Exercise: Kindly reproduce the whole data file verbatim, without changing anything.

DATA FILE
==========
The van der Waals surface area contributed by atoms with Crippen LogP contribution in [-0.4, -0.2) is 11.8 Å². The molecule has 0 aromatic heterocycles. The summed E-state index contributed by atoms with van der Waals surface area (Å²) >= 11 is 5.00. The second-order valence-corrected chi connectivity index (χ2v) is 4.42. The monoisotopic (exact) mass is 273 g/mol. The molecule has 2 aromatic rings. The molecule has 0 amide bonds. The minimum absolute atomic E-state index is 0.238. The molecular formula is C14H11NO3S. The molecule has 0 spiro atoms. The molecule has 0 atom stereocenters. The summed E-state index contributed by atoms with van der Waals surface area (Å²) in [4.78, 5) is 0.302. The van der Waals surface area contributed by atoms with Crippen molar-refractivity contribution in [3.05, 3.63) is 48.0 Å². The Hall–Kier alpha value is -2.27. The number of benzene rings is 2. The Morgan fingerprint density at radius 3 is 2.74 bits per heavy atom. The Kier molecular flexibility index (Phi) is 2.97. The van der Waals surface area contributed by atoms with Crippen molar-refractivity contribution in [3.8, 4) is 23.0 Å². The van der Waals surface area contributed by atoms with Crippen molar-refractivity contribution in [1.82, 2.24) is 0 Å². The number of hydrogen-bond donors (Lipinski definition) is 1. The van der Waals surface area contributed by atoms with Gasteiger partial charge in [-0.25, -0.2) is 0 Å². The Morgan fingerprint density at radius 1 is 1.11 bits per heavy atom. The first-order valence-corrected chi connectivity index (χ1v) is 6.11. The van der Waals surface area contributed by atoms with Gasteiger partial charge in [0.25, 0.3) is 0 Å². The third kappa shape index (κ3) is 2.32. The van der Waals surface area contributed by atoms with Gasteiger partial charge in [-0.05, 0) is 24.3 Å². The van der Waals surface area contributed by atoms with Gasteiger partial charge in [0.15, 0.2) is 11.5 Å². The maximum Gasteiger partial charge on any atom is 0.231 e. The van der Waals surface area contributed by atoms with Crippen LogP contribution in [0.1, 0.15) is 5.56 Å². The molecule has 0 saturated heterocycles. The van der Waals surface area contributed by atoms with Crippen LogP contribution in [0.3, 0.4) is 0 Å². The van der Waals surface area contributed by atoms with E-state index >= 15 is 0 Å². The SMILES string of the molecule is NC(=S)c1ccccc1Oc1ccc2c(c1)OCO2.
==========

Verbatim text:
The van der Waals surface area contributed by atoms with Crippen LogP contribution in [-0.4, -0.2) is 11.8 Å². The molecule has 0 aromatic heterocycles. The summed E-state index contributed by atoms with van der Waals surface area (Å²) >= 11 is 5.00. The second-order valence-corrected chi connectivity index (χ2v) is 4.42. The monoisotopic (exact) mass is 273 g/mol. The molecule has 2 aromatic rings. The molecule has 0 amide bonds. The minimum absolute atomic E-state index is 0.238. The molecular formula is C14H11NO3S. The molecule has 0 spiro atoms. The molecule has 0 atom stereocenters. The summed E-state index contributed by atoms with van der Waals surface area (Å²) in [4.78, 5) is 0.302. The van der Waals surface area contributed by atoms with Crippen molar-refractivity contribution in [3.05, 3.63) is 48.0 Å². The Hall–Kier alpha value is -2.27. The number of benzene rings is 2. The Morgan fingerprint density at radius 3 is 2.74 bits per heavy atom. The Kier molecular flexibility index (Phi) is 2.97. The van der Waals surface area contributed by atoms with Crippen molar-refractivity contribution in [3.8, 4) is 23.0 Å². The van der Waals surface area contributed by atoms with Crippen molar-refractivity contribution in [1.82, 2.24) is 0 Å². The number of hydrogen-bond donors (Lipinski definition) is 1. The van der Waals surface area contributed by atoms with Gasteiger partial charge in [-0.25, -0.2) is 0 Å². The Morgan fingerprint density at radius 1 is 1.11 bits per heavy atom. The first-order valence-corrected chi connectivity index (χ1v) is 6.11. The van der Waals surface area contributed by atoms with Gasteiger partial charge in [0.25, 0.3) is 0 Å². The third kappa shape index (κ3) is 2.32. The van der Waals surface area contributed by atoms with Gasteiger partial charge in [-0.05, 0) is 24.3 Å². The van der Waals surface area contributed by atoms with Gasteiger partial charge in [0.15, 0.2) is 11.5 Å². The maximum Gasteiger partial charge on any atom is 0.231 e. The van der Waals surface area contributed by atoms with Crippen LogP contribution in [0.1, 0.15) is 5.56 Å². The molecule has 0 saturated heterocycles. The van der Waals surface area contributed by atoms with Crippen LogP contribution in [0.3, 0.4) is 0 Å². The van der Waals surface area contributed by atoms with E-state index >= 15 is 0 Å². The SMILES string of the molecule is NC(=S)c1ccccc1Oc1ccc2c(c1)OCO2.